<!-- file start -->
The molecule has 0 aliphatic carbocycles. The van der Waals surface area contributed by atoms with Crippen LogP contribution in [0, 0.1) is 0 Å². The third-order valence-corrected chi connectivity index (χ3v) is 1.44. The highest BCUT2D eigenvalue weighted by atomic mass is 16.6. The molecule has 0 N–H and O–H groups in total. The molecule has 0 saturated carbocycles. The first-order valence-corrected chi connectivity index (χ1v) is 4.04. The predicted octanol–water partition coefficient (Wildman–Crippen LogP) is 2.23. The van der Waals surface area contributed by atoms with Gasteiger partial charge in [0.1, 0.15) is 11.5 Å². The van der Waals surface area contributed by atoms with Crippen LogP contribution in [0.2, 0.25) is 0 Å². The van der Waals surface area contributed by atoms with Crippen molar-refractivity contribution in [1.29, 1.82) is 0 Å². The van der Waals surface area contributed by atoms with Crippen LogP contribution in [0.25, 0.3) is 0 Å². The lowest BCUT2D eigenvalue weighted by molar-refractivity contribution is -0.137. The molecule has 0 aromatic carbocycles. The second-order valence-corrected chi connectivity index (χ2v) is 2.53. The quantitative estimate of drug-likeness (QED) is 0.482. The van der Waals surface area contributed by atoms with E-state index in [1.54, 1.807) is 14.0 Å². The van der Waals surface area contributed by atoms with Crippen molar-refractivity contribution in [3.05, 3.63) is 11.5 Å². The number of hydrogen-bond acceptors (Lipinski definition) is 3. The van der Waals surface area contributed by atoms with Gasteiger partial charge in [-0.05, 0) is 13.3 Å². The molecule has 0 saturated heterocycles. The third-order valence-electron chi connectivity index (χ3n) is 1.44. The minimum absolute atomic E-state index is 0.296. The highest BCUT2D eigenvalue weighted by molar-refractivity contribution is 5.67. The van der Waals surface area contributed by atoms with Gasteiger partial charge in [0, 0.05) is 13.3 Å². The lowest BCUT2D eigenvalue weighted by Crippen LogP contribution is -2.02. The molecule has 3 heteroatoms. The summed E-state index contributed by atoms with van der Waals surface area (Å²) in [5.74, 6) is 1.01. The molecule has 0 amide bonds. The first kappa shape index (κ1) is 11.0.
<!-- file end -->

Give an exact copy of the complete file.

The molecule has 0 aliphatic carbocycles. The van der Waals surface area contributed by atoms with Crippen LogP contribution in [0, 0.1) is 0 Å². The third-order valence-corrected chi connectivity index (χ3v) is 1.44. The highest BCUT2D eigenvalue weighted by atomic mass is 16.6. The molecule has 0 N–H and O–H groups in total. The molecule has 0 saturated carbocycles. The first-order valence-corrected chi connectivity index (χ1v) is 4.04. The predicted octanol–water partition coefficient (Wildman–Crippen LogP) is 2.23. The van der Waals surface area contributed by atoms with Gasteiger partial charge in [0.1, 0.15) is 11.5 Å². The van der Waals surface area contributed by atoms with Crippen LogP contribution in [0.2, 0.25) is 0 Å². The van der Waals surface area contributed by atoms with Crippen molar-refractivity contribution in [1.29, 1.82) is 0 Å². The van der Waals surface area contributed by atoms with Crippen LogP contribution in [0.25, 0.3) is 0 Å². The lowest BCUT2D eigenvalue weighted by molar-refractivity contribution is -0.137. The molecule has 0 aromatic carbocycles. The second-order valence-corrected chi connectivity index (χ2v) is 2.53. The quantitative estimate of drug-likeness (QED) is 0.482. The van der Waals surface area contributed by atoms with E-state index in [1.54, 1.807) is 14.0 Å². The van der Waals surface area contributed by atoms with Crippen molar-refractivity contribution in [3.05, 3.63) is 11.5 Å². The number of hydrogen-bond acceptors (Lipinski definition) is 3. The van der Waals surface area contributed by atoms with Gasteiger partial charge in [-0.05, 0) is 13.3 Å². The molecule has 0 saturated heterocycles. The third-order valence-electron chi connectivity index (χ3n) is 1.44. The minimum absolute atomic E-state index is 0.296. The highest BCUT2D eigenvalue weighted by molar-refractivity contribution is 5.67. The van der Waals surface area contributed by atoms with Gasteiger partial charge in [0, 0.05) is 13.3 Å². The lowest BCUT2D eigenvalue weighted by Crippen LogP contribution is -2.02. The molecule has 3 heteroatoms. The summed E-state index contributed by atoms with van der Waals surface area (Å²) in [5.74, 6) is 1.01. The molecule has 0 amide bonds. The first kappa shape index (κ1) is 11.0.